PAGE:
Stargirl, a young adult novel by prolific and critically acclaimed author Jerry Spinelli, was published in August 2000. Like many of Spinelli’s other young adult novels, Stargirl deals with issues of conformity versus individuality, and as such, the novel resonates with both young adult readers and adult educators.

Stargirl is narrated by Leo Borlock, an eleventh grader who is content to conform to his close-minded high school environment. Leo and his entire high school are jolted out of their comfortable, conventional existence by the arrival of Stargirl Caraway, an unapologetically unique student who has been homeschooled and is now attending high school for the first time. For the first half of the school year, Leo observes Stargirl and her classmates’ reactions to her odd behavior. The students first regard Stargirl with suspicion and are afraid to socialize with her. As time passes, some of the students fall under Stargirl’s spell and become more individual and open-minded themselves; however, by February of the school year, the students have all come together to express their distrust of Stargirl. When Stargirl refuses to conform to their standards, they ultimately see her as a threat to the community.

In the second half of the novel, Leo develops a personal relationship with Stargirl, during which he is entranced by her, but he then tries to change her into something more “normal.” When he finds that she cannot abandon her individuality, Leo ultimately rejects Stargirl, a decision he comes to regret later in life. Thus, Stargirl explores the way that individuals (Leo) and communities (the high school) react to an individual who refuses to conform. Rather than providing easy answers, Spinelli explores the consequences of Leo’s very human behavior, with all its flaws and weaknesses. Stargirl forces readers to ask themselves how they would respond to a similar situation: would they stand up for the individual, or, like Leo, would they return to the safety of the larger group?


Stargirl opens as narrator Leo Borlock begins eleventh grade at Mica Area High School (MAHS) in Arizona, a typical high school where everyone is pretty much the same—all the students wear the same style of clothing, listen to the same type of music, eat the same kind of food, and talk about the same things. Leo, an introvert and observer, is comfortable in this conformist environment. However, on the first day of school, everyone is abuzz about a new tenth grader, Stargirl Caraway, who is wearing a ruffled, old-fashioned dress long enough to cover her shoes, carrying a ukulele, and toting her pet rat, Cinnamon, to classes. And Stargirl’s behavior only gets odder from there: on the first day of school, she starts singing, dancing, and playing the ukulele in the cafeteria. On subsequent days, her outfits include a 1920s flapper dress, an Indian buckskin, and a kimono, and she begins a tradition of serenading students with the “Happy Birthday” song during lunch.

At first, the other students are suspicious of Stargirl and avoid her. She eats lunch alone but does not seem to care. Leo, however, is intrigued by Stargirl—but not bold enough to approach her directly. Instead, he follows her after school as she walks to a house where she leaves something in the mailbox. Once she is gone, Leo looks in the box and discovers she has left an unsigned card reading “CONGRATULATIONS.” Next, Stargirl walks out of town and into the desert, where Leo follows her for a while before finally getting nervous and returning home.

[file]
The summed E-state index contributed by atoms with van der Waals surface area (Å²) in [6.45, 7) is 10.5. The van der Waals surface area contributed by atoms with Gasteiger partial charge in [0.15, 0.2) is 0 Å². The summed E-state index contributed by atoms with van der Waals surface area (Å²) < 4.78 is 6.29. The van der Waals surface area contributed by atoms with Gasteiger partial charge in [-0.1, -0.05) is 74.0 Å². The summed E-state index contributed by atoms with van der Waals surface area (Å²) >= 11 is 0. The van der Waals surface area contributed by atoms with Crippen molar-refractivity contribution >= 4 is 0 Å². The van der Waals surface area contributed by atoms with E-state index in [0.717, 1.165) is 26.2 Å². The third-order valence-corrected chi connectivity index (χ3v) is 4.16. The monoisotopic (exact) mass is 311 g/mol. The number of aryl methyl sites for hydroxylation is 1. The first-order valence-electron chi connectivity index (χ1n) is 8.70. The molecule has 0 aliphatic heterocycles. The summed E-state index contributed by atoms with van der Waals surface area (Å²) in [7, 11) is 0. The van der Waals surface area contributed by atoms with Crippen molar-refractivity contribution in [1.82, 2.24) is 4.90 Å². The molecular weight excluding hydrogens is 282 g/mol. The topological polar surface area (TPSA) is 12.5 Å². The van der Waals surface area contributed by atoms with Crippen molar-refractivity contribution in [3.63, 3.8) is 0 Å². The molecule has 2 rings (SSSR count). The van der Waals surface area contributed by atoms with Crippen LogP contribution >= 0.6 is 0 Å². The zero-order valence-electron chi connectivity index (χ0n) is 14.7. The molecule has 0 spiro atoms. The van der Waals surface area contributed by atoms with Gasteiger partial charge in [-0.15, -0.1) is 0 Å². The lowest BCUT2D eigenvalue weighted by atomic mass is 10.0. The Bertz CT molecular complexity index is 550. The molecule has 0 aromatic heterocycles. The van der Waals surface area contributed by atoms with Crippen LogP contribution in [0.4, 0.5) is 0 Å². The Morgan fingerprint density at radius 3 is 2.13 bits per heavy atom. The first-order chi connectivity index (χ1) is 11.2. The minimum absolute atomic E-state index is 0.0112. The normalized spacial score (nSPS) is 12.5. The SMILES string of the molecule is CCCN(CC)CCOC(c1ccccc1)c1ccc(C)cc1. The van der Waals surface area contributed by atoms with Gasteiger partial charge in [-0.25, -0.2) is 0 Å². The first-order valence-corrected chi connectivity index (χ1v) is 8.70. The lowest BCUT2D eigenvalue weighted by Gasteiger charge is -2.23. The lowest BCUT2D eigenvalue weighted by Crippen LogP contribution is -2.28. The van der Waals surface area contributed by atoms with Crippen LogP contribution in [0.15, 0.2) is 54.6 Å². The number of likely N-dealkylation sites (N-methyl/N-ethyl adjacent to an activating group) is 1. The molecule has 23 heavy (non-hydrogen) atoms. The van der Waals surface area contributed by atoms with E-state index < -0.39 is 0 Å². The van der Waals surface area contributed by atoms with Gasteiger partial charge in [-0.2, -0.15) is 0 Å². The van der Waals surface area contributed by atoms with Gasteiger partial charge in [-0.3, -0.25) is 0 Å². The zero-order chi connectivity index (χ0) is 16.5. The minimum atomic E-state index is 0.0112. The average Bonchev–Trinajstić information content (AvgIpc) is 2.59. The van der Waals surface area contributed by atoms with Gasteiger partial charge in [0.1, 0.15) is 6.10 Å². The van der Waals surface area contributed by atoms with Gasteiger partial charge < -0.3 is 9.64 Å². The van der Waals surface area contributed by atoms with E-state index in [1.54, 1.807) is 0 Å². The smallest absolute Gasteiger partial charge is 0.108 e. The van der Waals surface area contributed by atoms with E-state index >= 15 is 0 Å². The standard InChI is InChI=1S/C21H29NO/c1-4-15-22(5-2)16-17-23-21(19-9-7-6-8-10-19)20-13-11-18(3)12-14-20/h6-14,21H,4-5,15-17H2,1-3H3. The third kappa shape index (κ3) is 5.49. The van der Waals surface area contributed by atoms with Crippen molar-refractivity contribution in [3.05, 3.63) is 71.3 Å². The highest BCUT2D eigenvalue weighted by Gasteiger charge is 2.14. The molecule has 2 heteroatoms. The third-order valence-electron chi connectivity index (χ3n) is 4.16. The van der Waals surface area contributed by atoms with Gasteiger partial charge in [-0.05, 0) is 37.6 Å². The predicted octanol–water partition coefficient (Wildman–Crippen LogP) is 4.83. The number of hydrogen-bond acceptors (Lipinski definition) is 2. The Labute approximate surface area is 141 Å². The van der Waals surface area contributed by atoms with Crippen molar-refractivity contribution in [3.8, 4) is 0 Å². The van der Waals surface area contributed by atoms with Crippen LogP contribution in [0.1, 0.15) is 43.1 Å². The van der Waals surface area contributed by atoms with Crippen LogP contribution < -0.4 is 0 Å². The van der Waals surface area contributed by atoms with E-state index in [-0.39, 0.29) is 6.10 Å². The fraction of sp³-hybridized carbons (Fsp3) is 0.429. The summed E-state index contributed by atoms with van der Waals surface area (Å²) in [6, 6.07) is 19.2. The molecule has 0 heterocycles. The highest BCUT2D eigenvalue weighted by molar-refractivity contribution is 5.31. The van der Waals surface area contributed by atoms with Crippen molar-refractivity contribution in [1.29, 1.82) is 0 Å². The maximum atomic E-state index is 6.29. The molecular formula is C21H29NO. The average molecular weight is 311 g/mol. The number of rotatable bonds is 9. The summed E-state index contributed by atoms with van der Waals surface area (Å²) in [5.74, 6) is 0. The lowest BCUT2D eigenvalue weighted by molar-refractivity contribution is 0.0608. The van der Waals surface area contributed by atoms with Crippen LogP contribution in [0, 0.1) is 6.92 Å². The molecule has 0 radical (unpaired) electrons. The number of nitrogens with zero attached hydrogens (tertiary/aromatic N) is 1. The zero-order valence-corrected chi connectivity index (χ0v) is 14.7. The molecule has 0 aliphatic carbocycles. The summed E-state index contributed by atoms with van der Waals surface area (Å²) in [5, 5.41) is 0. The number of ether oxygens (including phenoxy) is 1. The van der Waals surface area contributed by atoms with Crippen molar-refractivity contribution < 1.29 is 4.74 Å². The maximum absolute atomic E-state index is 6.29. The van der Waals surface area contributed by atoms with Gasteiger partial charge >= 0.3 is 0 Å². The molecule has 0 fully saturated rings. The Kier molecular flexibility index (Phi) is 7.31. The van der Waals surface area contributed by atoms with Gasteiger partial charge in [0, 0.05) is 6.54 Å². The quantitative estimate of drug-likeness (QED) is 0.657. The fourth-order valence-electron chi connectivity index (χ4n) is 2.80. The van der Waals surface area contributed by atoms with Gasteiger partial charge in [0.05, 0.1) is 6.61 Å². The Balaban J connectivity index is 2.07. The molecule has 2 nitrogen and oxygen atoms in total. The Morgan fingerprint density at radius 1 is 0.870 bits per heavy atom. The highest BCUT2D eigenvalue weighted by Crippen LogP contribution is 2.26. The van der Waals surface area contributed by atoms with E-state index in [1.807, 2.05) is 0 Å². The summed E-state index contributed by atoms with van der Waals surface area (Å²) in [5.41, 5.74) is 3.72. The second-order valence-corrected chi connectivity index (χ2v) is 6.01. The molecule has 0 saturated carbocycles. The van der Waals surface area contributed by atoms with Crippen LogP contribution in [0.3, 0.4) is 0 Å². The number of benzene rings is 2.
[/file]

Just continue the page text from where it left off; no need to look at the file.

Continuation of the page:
One night, at a poorly attended MAHS football game, Stargirl dances barefoot on the field during halftime; then, once the second half starts, she grabs the football, dances with it, and throws it over the visiting team’s bench, to the delight of the audience. At the next football game, more than a thousand people show up—but Stargirl does not. However, Stargirl is soon invited to join the school cheerleading squad, and she agrees. At the last football game of the season, Stargirl makes her cheerleading debut to a huge audience, and she never stops cheering, even during breaks. She even joins the other team’s cheerleaders and performs wild acrobatics.

Following Stargirl’s lead, other students begin to become more active, vivacious, and individualistic—they join school activities, start new clubs, wear unusual fashions. As those changes occur, Leo is merely an interested observer, never interacting with Stargirl directly. However, Stargirl does agree to be a guest on Hot Seat, the school TV show that Leo runs with his friend Kevin. They plan to film her interview on February 13th.

In the months before the interview, however, some of Stargirl’s activities garner less-than-enthusiastic responses. When Stargirl attends a funeral for someone she does not know, the family gets angry and throws her out. When basketball season begins and the cheerleaders perform at games, Stargirl cheers for the other team as well as her own, which makes fans increasingly angry. As a result, Stargirl loses her newfound popularity, and when the Hot Seat taping occurs, it turns into a disaster.

The Hot Seat show includes a “jury” of high school students who ask the interviewee—in this case, Stargirl—questions. At Stargirl’s interview, the jury quickly becomes vicious, asking her why she cheers for the other team and why she meddles in everyone’s business whether she is asked to or not. For the first time, Stargirl actually looks hurt...

(The entire section is 1433 words.)